The first sign that we are entering a dead zone is the carcass of a camel, gathering flies and red dust. Since camels can go for three weeks without water, according to local farmers, the heap of fur, hair and bleached bones is an ominous sight. We enter a mud-walled, straw-roofed village. Instead of offering the usual smiles and waves, the children duck away. The reason for the villagers' fear becomes evident a few minutes later: nine turbaned men on horseback, members of the Arab militia known as the Janjaweed, appear with rifles over their shoulders. We are gone before they can react, but their presence on the road in broad daylight provides a hint of their sense of invulnerability.
Two more hours across scorched mountains and rocky desert, and we are in Iriba, the logistics base in northeast Chad for six camps of refugees from Darfur. Aid workers there tell me that as horrific as the suffering in Darfur is today, it is almost surely going to get worse. "The water is going. The firewood is gone. The land has lost its ability to regenerate," says Palouma Ponlibae, an agriculture and natural-resources officer for the relief agency CARE. "The refugees are going to have to move. There's going to be nothing here to sustain life."
Darfur, a barren, mountainous land just below the Sahara in western Sudan, is the world's worst man-made disaster. In four years, according to the U.N., fighting has killed more than 200,000 people and made refugees of 2.5 million more. The conflict is typically characterized as genocide, waged by the Arab Janjaweed and their backers in the Sudanese government, against Darfur's black Africans. But what is often overlooked is that the roots of the conflict may have more to do with ecology than ethnicity. To live on the poor and arid soil of the Sahel--just south of the Sahara--is to be mired in an eternal fight for water, food and shelter. The few pockets of good land have been the focus of intermittent conflict for decades between nomads (who tend to be Arabs) and settled farmers (who are both Arab and African). That competition is intensifying. The Sahara is advancing steadily south, smothering soil with sand. Rainfall has been declining in the region for the past half-century, according to the National Center for Atmospheric Research. In Darfur there are too many people in a hot, poor, shrinking land, and it's not hard to start a fight in a place like that.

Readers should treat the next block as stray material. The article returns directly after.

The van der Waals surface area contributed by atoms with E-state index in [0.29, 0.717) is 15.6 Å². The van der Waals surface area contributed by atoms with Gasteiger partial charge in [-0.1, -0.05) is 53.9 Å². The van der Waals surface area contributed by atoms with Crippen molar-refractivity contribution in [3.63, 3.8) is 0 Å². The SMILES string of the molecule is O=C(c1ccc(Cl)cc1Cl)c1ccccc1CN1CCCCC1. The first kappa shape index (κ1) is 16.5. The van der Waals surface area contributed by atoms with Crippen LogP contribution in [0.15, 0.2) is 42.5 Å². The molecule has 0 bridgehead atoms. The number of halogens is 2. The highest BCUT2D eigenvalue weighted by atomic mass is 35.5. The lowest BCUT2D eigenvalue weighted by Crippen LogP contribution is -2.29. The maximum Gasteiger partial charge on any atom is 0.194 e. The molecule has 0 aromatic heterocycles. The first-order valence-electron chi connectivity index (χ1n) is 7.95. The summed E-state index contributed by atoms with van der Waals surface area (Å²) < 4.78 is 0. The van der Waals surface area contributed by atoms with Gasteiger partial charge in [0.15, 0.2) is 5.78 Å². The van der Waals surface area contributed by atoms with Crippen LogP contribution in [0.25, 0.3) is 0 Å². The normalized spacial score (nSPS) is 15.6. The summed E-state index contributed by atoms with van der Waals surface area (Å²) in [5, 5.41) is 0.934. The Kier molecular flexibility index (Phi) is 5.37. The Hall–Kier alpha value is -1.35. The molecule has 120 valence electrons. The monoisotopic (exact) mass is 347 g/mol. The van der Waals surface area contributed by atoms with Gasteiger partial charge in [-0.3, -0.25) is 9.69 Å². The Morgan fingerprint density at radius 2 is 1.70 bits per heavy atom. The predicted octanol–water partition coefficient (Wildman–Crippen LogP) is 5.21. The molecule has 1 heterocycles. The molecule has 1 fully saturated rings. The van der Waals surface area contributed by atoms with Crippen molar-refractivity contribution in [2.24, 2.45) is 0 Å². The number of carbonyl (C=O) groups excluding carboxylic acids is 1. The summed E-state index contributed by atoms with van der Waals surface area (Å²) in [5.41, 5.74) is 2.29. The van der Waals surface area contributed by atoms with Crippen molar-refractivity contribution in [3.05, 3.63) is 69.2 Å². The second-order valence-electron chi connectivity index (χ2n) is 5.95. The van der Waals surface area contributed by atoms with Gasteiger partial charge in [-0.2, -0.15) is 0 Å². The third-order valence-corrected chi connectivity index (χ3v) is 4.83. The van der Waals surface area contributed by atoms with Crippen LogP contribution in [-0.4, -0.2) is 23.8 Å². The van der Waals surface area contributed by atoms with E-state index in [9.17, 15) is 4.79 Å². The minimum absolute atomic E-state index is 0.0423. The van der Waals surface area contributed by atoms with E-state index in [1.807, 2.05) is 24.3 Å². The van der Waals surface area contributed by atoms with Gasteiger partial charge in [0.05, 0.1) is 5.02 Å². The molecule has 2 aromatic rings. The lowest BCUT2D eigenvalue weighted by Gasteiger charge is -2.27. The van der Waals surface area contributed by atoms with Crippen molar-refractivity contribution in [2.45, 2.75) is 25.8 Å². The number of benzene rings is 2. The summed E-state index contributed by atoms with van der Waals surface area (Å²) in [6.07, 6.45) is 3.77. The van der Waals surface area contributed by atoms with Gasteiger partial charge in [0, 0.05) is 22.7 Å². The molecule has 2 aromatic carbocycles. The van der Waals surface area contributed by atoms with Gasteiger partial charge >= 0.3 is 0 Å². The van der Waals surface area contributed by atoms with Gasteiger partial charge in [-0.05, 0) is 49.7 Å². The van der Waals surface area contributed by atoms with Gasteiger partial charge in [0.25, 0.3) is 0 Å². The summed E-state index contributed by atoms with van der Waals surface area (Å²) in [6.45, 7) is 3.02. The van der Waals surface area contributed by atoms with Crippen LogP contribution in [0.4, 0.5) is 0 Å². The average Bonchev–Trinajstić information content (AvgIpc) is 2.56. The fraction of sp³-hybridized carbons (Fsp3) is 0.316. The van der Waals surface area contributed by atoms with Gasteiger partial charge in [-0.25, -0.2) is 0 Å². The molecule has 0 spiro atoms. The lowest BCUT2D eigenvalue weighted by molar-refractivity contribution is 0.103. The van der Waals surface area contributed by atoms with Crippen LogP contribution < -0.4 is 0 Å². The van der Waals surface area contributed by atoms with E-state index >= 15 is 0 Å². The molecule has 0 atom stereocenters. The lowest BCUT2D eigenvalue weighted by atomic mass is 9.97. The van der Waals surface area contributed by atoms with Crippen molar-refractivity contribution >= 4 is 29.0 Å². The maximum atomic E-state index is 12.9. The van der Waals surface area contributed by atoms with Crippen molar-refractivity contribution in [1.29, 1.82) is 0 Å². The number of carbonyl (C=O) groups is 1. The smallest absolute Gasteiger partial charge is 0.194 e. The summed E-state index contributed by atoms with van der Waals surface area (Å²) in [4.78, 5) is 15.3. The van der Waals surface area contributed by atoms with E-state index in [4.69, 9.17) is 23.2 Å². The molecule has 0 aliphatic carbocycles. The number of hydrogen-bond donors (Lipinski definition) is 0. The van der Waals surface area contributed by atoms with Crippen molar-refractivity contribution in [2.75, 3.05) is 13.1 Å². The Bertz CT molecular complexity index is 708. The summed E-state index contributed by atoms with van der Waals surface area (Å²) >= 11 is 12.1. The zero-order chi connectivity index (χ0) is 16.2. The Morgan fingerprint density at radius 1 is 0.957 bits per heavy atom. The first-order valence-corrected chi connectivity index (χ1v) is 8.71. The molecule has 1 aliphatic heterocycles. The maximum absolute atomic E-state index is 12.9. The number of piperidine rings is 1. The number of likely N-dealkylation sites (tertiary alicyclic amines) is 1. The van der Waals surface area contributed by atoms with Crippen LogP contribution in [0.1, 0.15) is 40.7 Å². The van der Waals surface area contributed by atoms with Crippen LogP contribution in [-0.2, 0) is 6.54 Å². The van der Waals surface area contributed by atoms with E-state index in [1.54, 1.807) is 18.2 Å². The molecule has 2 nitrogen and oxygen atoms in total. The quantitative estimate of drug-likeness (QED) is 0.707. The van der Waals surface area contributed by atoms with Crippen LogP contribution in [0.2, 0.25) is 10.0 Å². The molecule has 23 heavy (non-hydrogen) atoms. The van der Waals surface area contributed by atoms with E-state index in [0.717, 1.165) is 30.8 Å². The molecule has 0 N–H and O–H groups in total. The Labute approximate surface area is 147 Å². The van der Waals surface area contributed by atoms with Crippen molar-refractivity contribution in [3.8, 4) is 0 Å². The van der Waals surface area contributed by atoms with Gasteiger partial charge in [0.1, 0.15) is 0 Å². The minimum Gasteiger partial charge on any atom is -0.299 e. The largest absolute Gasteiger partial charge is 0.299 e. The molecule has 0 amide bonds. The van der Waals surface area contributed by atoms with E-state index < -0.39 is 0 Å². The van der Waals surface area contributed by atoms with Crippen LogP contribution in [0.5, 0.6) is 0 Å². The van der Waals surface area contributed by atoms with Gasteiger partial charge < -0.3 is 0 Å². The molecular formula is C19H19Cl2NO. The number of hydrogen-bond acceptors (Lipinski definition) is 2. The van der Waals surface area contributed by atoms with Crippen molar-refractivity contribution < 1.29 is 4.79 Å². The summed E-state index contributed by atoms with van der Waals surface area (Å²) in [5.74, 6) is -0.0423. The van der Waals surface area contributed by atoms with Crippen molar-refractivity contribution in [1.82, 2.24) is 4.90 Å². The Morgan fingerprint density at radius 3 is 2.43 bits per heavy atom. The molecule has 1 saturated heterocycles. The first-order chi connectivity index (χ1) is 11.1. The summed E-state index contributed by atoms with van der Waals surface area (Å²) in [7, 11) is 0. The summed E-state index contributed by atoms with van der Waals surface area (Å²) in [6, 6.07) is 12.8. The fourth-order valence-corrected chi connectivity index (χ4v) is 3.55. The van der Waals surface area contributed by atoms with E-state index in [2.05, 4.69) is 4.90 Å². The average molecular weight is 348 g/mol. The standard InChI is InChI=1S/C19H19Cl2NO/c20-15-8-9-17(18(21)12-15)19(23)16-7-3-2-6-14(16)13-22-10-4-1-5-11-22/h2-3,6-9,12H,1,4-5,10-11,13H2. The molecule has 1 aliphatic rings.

The devastation of Darfur highlights the potentially catastrophic effects of climate change on societies across Africa. The U.N. estimates that the lives of as many as 90 million Africans--most of them in and around the Sahara--could be "at risk" on account of global warming. Many of Africa's armed conflicts can be explained as tinderboxes of climate change lit by the spark of ancient rivalry. In Somalia, nearly two decades of anarchy have been exacerbated by eight years of drought. In Zimbabwe, relief agencies say President Robert Mugabe's disastrous rule is being overtaken by an even greater catastrophe, a three-month drought that wiped out the maize crop, fueling tensions between government-allied haves and opposition have-nots. Apart from drought, other environmental challenges can prove deadly. A growing number of experts believe the 1994 genocide in Rwanda is best understood as a contest between too many people on too little land.